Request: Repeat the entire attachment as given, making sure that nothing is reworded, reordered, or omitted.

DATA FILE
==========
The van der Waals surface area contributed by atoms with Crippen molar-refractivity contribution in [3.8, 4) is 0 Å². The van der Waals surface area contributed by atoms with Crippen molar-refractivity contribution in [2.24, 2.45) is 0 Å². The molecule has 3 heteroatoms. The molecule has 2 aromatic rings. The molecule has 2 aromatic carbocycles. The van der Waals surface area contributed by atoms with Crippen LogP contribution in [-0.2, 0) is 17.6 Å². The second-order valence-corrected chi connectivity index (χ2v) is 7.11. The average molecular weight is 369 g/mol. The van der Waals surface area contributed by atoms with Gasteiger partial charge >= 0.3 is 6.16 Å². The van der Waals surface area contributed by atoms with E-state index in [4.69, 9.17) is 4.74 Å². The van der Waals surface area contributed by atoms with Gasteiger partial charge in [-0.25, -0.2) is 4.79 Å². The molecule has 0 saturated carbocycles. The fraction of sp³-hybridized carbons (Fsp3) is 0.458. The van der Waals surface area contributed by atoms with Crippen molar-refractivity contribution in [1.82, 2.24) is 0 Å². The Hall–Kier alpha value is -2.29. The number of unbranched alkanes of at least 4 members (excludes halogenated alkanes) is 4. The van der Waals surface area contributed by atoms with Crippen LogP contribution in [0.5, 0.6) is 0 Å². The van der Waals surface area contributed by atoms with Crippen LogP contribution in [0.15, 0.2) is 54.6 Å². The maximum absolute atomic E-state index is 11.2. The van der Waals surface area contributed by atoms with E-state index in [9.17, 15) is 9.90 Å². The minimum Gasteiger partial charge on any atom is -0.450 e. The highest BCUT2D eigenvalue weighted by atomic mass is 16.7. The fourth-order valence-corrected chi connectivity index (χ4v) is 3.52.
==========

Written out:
The van der Waals surface area contributed by atoms with Crippen molar-refractivity contribution in [3.8, 4) is 0 Å². The van der Waals surface area contributed by atoms with Crippen molar-refractivity contribution in [2.24, 2.45) is 0 Å². The molecule has 3 heteroatoms. The molecule has 2 aromatic rings. The molecule has 2 aromatic carbocycles. The van der Waals surface area contributed by atoms with Crippen LogP contribution in [-0.2, 0) is 17.6 Å². The second-order valence-corrected chi connectivity index (χ2v) is 7.11. The average molecular weight is 369 g/mol. The van der Waals surface area contributed by atoms with Gasteiger partial charge >= 0.3 is 6.16 Å². The van der Waals surface area contributed by atoms with E-state index in [4.69, 9.17) is 4.74 Å². The van der Waals surface area contributed by atoms with Gasteiger partial charge in [-0.25, -0.2) is 4.79 Å². The molecule has 0 saturated carbocycles. The fraction of sp³-hybridized carbons (Fsp3) is 0.458. The van der Waals surface area contributed by atoms with Crippen molar-refractivity contribution in [1.82, 2.24) is 0 Å². The Hall–Kier alpha value is -2.29. The number of unbranched alkanes of at least 4 members (excludes halogenated alkanes) is 4. The van der Waals surface area contributed by atoms with Crippen LogP contribution in [0.5, 0.6) is 0 Å². The van der Waals surface area contributed by atoms with Crippen LogP contribution in [0.15, 0.2) is 54.6 Å². The maximum absolute atomic E-state index is 11.2. The van der Waals surface area contributed by atoms with E-state index in [9.17, 15) is 9.90 Å². The minimum Gasteiger partial charge on any atom is -0.450 e. The highest BCUT2D eigenvalue weighted by atomic mass is 16.7. The fourth-order valence-corrected chi connectivity index (χ4v) is 3.52.